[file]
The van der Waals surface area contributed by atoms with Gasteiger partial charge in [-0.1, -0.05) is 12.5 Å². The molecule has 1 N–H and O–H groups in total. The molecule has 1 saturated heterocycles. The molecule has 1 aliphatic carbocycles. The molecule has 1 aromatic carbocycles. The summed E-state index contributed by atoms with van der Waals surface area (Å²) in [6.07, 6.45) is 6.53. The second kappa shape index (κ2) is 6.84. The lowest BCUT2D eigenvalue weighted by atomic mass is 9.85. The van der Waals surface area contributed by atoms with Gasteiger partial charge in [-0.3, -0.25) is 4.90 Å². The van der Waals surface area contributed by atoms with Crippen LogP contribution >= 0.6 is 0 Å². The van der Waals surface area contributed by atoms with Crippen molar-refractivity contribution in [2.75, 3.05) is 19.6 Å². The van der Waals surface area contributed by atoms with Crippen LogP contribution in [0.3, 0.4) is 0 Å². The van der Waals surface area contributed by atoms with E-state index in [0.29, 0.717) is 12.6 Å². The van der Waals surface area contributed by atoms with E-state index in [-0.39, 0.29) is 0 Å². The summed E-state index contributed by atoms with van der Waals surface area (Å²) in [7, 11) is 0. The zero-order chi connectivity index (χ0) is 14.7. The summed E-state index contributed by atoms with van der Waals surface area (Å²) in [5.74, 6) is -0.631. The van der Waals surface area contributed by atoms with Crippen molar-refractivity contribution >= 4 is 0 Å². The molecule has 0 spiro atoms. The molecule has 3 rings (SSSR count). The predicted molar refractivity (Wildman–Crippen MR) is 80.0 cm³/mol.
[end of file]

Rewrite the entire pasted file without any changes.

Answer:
The van der Waals surface area contributed by atoms with Gasteiger partial charge in [-0.1, -0.05) is 12.5 Å². The molecule has 1 N–H and O–H groups in total. The molecule has 1 saturated heterocycles. The molecule has 1 aliphatic carbocycles. The molecule has 1 aromatic carbocycles. The summed E-state index contributed by atoms with van der Waals surface area (Å²) in [6.07, 6.45) is 6.53. The second kappa shape index (κ2) is 6.84. The lowest BCUT2D eigenvalue weighted by atomic mass is 9.85. The van der Waals surface area contributed by atoms with Gasteiger partial charge in [-0.3, -0.25) is 4.90 Å². The van der Waals surface area contributed by atoms with Crippen LogP contribution >= 0.6 is 0 Å². The van der Waals surface area contributed by atoms with Crippen molar-refractivity contribution in [2.75, 3.05) is 19.6 Å². The van der Waals surface area contributed by atoms with Crippen LogP contribution in [0.3, 0.4) is 0 Å². The van der Waals surface area contributed by atoms with E-state index in [0.29, 0.717) is 12.6 Å². The van der Waals surface area contributed by atoms with E-state index in [-0.39, 0.29) is 0 Å². The summed E-state index contributed by atoms with van der Waals surface area (Å²) in [7, 11) is 0. The zero-order chi connectivity index (χ0) is 14.7. The summed E-state index contributed by atoms with van der Waals surface area (Å²) in [5.74, 6) is -0.631. The van der Waals surface area contributed by atoms with Crippen molar-refractivity contribution >= 4 is 0 Å². The molecule has 0 spiro atoms. The molecule has 3 rings (SSSR count). The predicted molar refractivity (Wildman–Crippen MR) is 80.0 cm³/mol.